Archive for Wednesday, November 9, 2011

Mailman leads effort to get hunters’ harvest to hungry

Tony DeRossett relaxes at his rural Tonganoxie home after a day delivering mail in Bonner Springs, during which he often takes calls as president of Kansas Hunters Feeding the Hungry, an organization that makes deer hunters’ harvest available to food pantries.

Tony DeRossett relaxes at his rural Tonganoxie home after a day delivering mail in Bonner Springs, during which he often takes calls as president of Kansas Hunters Feeding the Hungry, an organization that makes deer hunters’ harvest available to food pantries.

November 9, 2011

As the multi-tasking Tony DeRossett delivers mail on his route in Bonner Springs, he often is on his cell phone working to put meat on the tables of the state’s hungry.

“I talk while I drive or walk,” he said. “We do what we have to do to do the things we want to do.”

For the president of Kansas Hunters Feeding the Hungry, DeRossett’s efforts ensure unwanted harvested deer meat can find its way to the tables of the needy.

“I’ve been told in the past if you ask a food pantry the top three things they need it would be meat, meat and meat,” he said. “It’s perishable and it’s expensive, so that makes it doubly hard to keep on the shelves.

“We work with 40 locker plants in the state. I administrate the whole process and connect the hunters to the locker plants and the locker plants to the food pantries.”

Last year, the program arranged for locker plants to process 1,108 deer taken during the various deer-hunting seasons in the state. DeRossett said that totaled 225,000 meals for hungry Kansans.

Good Shepherd Thrift Store in Tonganoxie was one of the 160 organizations receiving venison during the last season. Lynn McEachron, one of Good Shepherd’s four managers, said the venison was greatly appreciated.

“It comes fully processed, so a lot of people don’t care if it’s deer meat or beef,” she said. “It helps cut down on our meat bill.”

There’s one more step in the chain from field to table, and it prevented the organization from making even more processed deer available last season, DeRossett said. Donations make it possible for Kansas Hunters Feeding the Hungry to pay locker plants the $65 to process each deer carcass.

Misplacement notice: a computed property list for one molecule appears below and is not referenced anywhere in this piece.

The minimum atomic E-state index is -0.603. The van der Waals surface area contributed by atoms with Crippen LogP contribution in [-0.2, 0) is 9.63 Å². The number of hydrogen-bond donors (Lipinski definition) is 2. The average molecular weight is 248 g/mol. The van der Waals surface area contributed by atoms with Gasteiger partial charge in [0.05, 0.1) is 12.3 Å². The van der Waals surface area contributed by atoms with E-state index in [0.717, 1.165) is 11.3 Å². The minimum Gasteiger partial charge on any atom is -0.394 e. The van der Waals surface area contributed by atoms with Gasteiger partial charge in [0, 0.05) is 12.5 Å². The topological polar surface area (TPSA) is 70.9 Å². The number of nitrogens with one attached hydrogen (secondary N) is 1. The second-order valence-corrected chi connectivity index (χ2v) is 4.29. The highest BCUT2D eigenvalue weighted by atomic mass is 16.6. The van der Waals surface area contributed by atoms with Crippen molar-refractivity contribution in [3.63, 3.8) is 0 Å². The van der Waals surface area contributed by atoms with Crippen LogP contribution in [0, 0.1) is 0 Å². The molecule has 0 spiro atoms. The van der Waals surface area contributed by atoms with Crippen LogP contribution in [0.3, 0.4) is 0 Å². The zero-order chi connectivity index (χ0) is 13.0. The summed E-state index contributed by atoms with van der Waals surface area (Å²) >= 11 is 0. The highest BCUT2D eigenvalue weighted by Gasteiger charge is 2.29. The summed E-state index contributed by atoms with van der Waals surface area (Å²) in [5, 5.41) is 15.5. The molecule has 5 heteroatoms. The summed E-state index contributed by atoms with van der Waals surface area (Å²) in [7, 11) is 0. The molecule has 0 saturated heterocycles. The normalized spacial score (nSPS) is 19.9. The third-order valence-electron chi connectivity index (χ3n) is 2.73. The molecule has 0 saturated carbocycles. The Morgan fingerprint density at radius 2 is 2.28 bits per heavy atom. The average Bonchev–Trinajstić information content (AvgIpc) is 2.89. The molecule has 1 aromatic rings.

“Last year, we couldn’t take any more deer in January,” he said. “Even doing that and missing the last month of the hunting season, we had 100 more deer donated than the year before.”

The $65 per carcass rate was negotiated some years ago after discussions with numerous locker plants. DeRossett said he assumed locker plants now were giving the organization a discount rate as costs have increased, especially at urban locker plants.

The program is available mostly to the eastern half of the state with Steve’s Meat Market in De Soto and the new Specialty Sausage Company in Basehor among the local locker plants participating, DeRossett said.

“We’re trying to expand if our budget will allow us,” he said. “We did have a locker out in Goodland, but they have since closed. Just a little past Salina is what we reach at this point.”

DeRossett said he helped found the state organization in 2001 after reading about a similar effort in Maryland. A call to that organization led to connections with two other Kansans with the same interest. The two joined with him to start working with the Kansas Wildlife and Parks to start Kansas Hunters Feeding the Hungry, first as a chapter of a national organization as an independent non-profit four years ago.

All that he learned during that time confirmed what he saw while hunting in the field, DeRossett said.

“When you’re out deer hunting, you see lots and lots of deer, and you think of the opportunity to use that renewable resource for the many people who need help,” he said. “It’s not difficult to connect the dots.”

The program also benefits hunters looking for trophy racks rather than meat or those who stopped hunting because they don’t want to waste the meat that neither they nor their families like, DeRossett said.

“There is a moderate number of people who have given up hunting because they didn’t have an outlet of it (venison),” he said. “Or they are now taking their grandchildren hunting because they now have an outlet for it.”

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